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Looming Large 

On her first solo album, Paula Frazer weaves together an enchanting musical quilt

Wednesday, Jun 6 2001
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Many things feel right about Paula Frazer's house. Like the long, Victorian table in the kitchen, with its matching stiff-backed chairs. Or the antique bottles lining her shelves, their rims cloudy with memories of elixirs past. Frazer, better known under her former nom de band Tarnation, has always made music that feels wondrously out of sync with the times, and it's somehow reassuring to see that her Bernal Hill home reflects her anachronistic aesthetic.

The loom, though, feels a bit like overkill.

"I make scarves," Frazer says, amused by my reaction to the enormous weaving machine. The complicated-looking loom is all spindly wood, metal, and canvas, and more than anything else it resembles a mischievous carpenter's attempt at breeding a sailboat with a piano.

As Frazer brings out some of her homemade angora scarves, it quickly becomes clear that the loom is not just some dusty curio. Weaving is both her passion and her moneymaker -- and the loom ties Frazer into a past as rich and intricate as her music.


Paula Frazer had already spent time in South Carolina and Georgia when she moved to Eureka Springs as a 14- year-old. The small Arkansas town is a Midwestern tourist destination of sorts, thanks to the 67-foot-tall, 2-million-pound "Christ of the Ozarks" sculpture erected there in 1967. When Frazer was a teen, her mother worked at the Jesus' gift store (and taught piano) while her father did God's work as a minister.

Surrounded by so much religion, Frazer took to the task of rebellion with gusto.

"I got kicked out of school for smoking pot when I was 13," Frazer says, chuckling at her bad-girl days. "I hung out with people much older than myself. ... I just couldn't put up with the normal high school stuff."

After Frazer dropped out at 16, she got her GED and spent her free time singing Aerosmith and Fleetwood Mac covers. With the arrival of new wave in 1979, Frazer abandoned Stephen Tyler and Stevie Nicks for Elvis Costello and Chrissie Hynde.

At 18 the girl with the black hair and glacier eyes struck out on her own. Having been to the Bay Area on a road trip and knowing of a friend with an empty couch, she moved to San Francisco. A few months after her arrival Frazer began playing with punk bands like Frightwig and Trial, and even had a one-show stint as guitarist for hard rock act Faith No More.

After a few years, though, the intensity of San Francisco began to grate on her, and Frazer made the first of several moves back home. She found musicians to play with immediately in Arkansas, but her music had to compete with a newfound interest: archaeology.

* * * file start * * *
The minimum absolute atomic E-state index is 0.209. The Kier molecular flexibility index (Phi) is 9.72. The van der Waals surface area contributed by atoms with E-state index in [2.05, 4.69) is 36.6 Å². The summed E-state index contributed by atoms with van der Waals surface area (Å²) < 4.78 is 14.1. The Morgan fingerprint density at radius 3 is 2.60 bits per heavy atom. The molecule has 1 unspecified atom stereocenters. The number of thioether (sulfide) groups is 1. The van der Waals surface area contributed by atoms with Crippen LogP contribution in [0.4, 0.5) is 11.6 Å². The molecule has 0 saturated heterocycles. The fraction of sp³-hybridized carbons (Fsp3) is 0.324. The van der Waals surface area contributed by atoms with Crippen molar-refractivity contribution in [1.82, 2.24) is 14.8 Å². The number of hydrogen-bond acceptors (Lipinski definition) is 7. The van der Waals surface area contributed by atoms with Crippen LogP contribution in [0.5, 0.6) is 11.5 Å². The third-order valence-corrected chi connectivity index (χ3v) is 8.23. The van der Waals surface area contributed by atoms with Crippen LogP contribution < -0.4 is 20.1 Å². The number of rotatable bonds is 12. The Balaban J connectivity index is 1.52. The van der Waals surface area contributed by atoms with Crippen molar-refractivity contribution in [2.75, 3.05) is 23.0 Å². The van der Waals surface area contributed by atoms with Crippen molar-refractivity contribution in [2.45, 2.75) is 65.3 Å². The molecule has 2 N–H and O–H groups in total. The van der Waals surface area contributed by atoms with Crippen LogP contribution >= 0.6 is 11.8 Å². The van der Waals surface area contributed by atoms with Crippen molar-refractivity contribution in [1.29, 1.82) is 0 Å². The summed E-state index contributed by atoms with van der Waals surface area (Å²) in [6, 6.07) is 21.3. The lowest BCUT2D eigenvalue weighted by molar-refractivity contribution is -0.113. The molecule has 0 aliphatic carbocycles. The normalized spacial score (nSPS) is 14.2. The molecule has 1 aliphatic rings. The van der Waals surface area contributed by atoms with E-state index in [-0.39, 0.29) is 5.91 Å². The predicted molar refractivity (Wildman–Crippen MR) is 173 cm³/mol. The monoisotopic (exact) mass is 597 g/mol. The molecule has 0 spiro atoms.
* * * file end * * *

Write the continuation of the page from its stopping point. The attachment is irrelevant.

"I've always loved history," Frazer says, explaining her excitement at stumbling into a job upon her return to the Ozarks. "A lot of kids grow up thinking, "I want to be an archaeologist.' I was like that too. Archaeology was like a puzzle to me."

Frazer focused on lab work, sorting and cataloging the thousands of tiny items that came from nearby digs. After a brief return to the Bay Area she settled in Fayetteville at the University of Arkansas and began taking the prerequisite classes for a degree in archaeology. But after a couple of years of musical inactivity Frazer packed up and headed back to San Francisco.

"I just got kind of lonely, you know. I couldn't play the music I wanted to play. White R&B is pretty popular there," she laughs. "Eh. Help. I just missed my friends."

Frazer returned to San Francisco in 1991, working as a contract archaeologist. She spent her days supervising construction sites to make sure no artifacts surfaced. ("It's alarming to see human skulls falling out of the backhoe," she says nonchalantly.) Evenings, though, she was back to making music, playing with altcountry band Virginia Dare and Berkeley's Eastern European-influenced women's chorus Savina.

And then came Tarnation. In a twist on the usual story, Frazer thought up the name long before she formed the band. Although she wrote her first songs quickly, it took her six months to round up the players for Tarnation's 1994 debut, I'll Give You Something to Cry About.

The album granted Frazer a unique place among her altcountry peers. Where other woman-fronted bands like Freakwater crafted roots music with the dirt still clinging to its tendrils, Tarnation took the traditional template in a more sinisterly celestial direction. Backed by sparse electric guitars and cries of pedal steel, Frazer's voice fluttered and soared.